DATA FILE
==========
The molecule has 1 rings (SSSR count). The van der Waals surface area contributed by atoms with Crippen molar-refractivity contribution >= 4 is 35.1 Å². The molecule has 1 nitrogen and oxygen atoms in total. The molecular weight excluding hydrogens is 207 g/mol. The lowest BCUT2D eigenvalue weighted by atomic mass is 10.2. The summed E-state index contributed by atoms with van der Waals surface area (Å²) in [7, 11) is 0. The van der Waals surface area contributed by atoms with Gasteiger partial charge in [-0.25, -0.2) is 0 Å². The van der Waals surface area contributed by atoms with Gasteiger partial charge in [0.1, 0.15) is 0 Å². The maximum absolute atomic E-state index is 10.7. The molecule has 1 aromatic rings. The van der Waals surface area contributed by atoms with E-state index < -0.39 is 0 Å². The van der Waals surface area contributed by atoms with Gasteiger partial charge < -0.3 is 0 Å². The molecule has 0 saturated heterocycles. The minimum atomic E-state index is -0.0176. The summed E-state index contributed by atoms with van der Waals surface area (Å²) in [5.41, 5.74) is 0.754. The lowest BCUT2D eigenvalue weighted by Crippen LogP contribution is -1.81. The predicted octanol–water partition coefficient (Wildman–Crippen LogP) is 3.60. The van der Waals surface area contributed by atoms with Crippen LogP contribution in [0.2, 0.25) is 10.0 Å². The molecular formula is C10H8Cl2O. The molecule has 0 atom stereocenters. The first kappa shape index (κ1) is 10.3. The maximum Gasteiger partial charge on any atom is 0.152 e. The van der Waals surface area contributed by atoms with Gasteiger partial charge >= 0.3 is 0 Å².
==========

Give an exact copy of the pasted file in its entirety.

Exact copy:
The molecule has 1 rings (SSSR count). The van der Waals surface area contributed by atoms with Crippen molar-refractivity contribution >= 4 is 35.1 Å². The molecule has 1 nitrogen and oxygen atoms in total. The molecular weight excluding hydrogens is 207 g/mol. The lowest BCUT2D eigenvalue weighted by atomic mass is 10.2. The summed E-state index contributed by atoms with van der Waals surface area (Å²) in [7, 11) is 0. The van der Waals surface area contributed by atoms with Gasteiger partial charge in [-0.25, -0.2) is 0 Å². The van der Waals surface area contributed by atoms with Gasteiger partial charge in [0.1, 0.15) is 0 Å². The maximum absolute atomic E-state index is 10.7. The molecule has 1 aromatic rings. The van der Waals surface area contributed by atoms with E-state index < -0.39 is 0 Å². The van der Waals surface area contributed by atoms with Gasteiger partial charge < -0.3 is 0 Å². The molecule has 0 saturated heterocycles. The minimum atomic E-state index is -0.0176. The summed E-state index contributed by atoms with van der Waals surface area (Å²) in [5.41, 5.74) is 0.754. The lowest BCUT2D eigenvalue weighted by Crippen LogP contribution is -1.81. The predicted octanol–water partition coefficient (Wildman–Crippen LogP) is 3.60. The van der Waals surface area contributed by atoms with Crippen LogP contribution in [0.2, 0.25) is 10.0 Å². The molecular formula is C10H8Cl2O. The molecule has 0 atom stereocenters. The first kappa shape index (κ1) is 10.3. The maximum Gasteiger partial charge on any atom is 0.152 e. The van der Waals surface area contributed by atoms with Gasteiger partial charge >= 0.3 is 0 Å².